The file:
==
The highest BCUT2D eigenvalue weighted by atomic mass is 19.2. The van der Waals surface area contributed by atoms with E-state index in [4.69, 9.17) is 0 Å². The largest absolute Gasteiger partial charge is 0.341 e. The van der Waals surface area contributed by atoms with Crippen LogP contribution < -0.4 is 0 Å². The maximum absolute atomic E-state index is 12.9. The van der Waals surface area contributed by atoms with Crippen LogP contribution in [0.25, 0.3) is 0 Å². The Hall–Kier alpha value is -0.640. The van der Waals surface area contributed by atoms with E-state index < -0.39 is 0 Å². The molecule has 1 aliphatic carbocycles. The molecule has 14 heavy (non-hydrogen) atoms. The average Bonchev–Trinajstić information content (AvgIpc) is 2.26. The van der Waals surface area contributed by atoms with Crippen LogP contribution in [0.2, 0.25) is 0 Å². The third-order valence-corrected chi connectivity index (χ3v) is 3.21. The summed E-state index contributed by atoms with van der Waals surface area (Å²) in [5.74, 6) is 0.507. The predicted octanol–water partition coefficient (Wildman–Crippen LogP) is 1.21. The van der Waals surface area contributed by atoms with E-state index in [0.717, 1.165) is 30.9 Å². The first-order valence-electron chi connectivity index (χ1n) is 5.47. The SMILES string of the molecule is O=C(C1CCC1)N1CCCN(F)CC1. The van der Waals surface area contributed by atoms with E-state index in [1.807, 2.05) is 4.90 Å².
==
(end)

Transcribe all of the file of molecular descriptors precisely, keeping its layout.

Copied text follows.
The highest BCUT2D eigenvalue weighted by atomic mass is 19.2. The van der Waals surface area contributed by atoms with E-state index in [4.69, 9.17) is 0 Å². The largest absolute Gasteiger partial charge is 0.341 e. The van der Waals surface area contributed by atoms with Crippen LogP contribution < -0.4 is 0 Å². The maximum absolute atomic E-state index is 12.9. The van der Waals surface area contributed by atoms with Crippen LogP contribution in [0.25, 0.3) is 0 Å². The Hall–Kier alpha value is -0.640. The van der Waals surface area contributed by atoms with E-state index < -0.39 is 0 Å². The molecule has 1 aliphatic carbocycles. The molecule has 14 heavy (non-hydrogen) atoms. The average Bonchev–Trinajstić information content (AvgIpc) is 2.26. The van der Waals surface area contributed by atoms with Crippen LogP contribution in [0.2, 0.25) is 0 Å². The third-order valence-corrected chi connectivity index (χ3v) is 3.21. The summed E-state index contributed by atoms with van der Waals surface area (Å²) in [5.74, 6) is 0.507. The predicted octanol–water partition coefficient (Wildman–Crippen LogP) is 1.21. The van der Waals surface area contributed by atoms with E-state index in [0.717, 1.165) is 30.9 Å². The first-order valence-electron chi connectivity index (χ1n) is 5.47. The SMILES string of the molecule is O=C(C1CCC1)N1CCCN(F)CC1. The van der Waals surface area contributed by atoms with E-state index in [1.807, 2.05) is 4.90 Å².